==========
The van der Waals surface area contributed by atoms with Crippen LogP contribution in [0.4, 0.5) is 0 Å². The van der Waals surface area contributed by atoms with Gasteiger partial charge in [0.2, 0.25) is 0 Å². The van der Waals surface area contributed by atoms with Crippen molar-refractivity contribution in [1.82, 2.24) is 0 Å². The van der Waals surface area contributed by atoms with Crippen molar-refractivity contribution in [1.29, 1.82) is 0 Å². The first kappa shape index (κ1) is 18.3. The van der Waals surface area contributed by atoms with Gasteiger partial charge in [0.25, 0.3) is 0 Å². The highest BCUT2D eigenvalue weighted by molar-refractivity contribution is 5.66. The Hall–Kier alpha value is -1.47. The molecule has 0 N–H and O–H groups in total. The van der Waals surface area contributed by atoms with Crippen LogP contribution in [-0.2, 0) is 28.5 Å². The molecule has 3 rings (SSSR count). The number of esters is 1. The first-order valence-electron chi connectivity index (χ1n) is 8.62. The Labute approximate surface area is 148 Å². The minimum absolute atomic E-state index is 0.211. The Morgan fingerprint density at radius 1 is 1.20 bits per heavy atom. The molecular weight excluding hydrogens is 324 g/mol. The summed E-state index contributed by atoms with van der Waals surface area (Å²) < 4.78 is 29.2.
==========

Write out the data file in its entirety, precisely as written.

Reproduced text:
The van der Waals surface area contributed by atoms with Crippen LogP contribution in [0.4, 0.5) is 0 Å². The van der Waals surface area contributed by atoms with Gasteiger partial charge in [0.2, 0.25) is 0 Å². The van der Waals surface area contributed by atoms with Crippen molar-refractivity contribution in [1.82, 2.24) is 0 Å². The van der Waals surface area contributed by atoms with Crippen molar-refractivity contribution in [1.29, 1.82) is 0 Å². The first kappa shape index (κ1) is 18.3. The van der Waals surface area contributed by atoms with Gasteiger partial charge in [0.25, 0.3) is 0 Å². The highest BCUT2D eigenvalue weighted by molar-refractivity contribution is 5.66. The Hall–Kier alpha value is -1.47. The molecule has 0 N–H and O–H groups in total. The van der Waals surface area contributed by atoms with Crippen LogP contribution in [-0.2, 0) is 28.5 Å². The molecule has 3 rings (SSSR count). The number of esters is 1. The first-order valence-electron chi connectivity index (χ1n) is 8.62. The Labute approximate surface area is 148 Å². The minimum absolute atomic E-state index is 0.211. The Morgan fingerprint density at radius 1 is 1.20 bits per heavy atom. The molecular weight excluding hydrogens is 324 g/mol. The summed E-state index contributed by atoms with van der Waals surface area (Å²) < 4.78 is 29.2.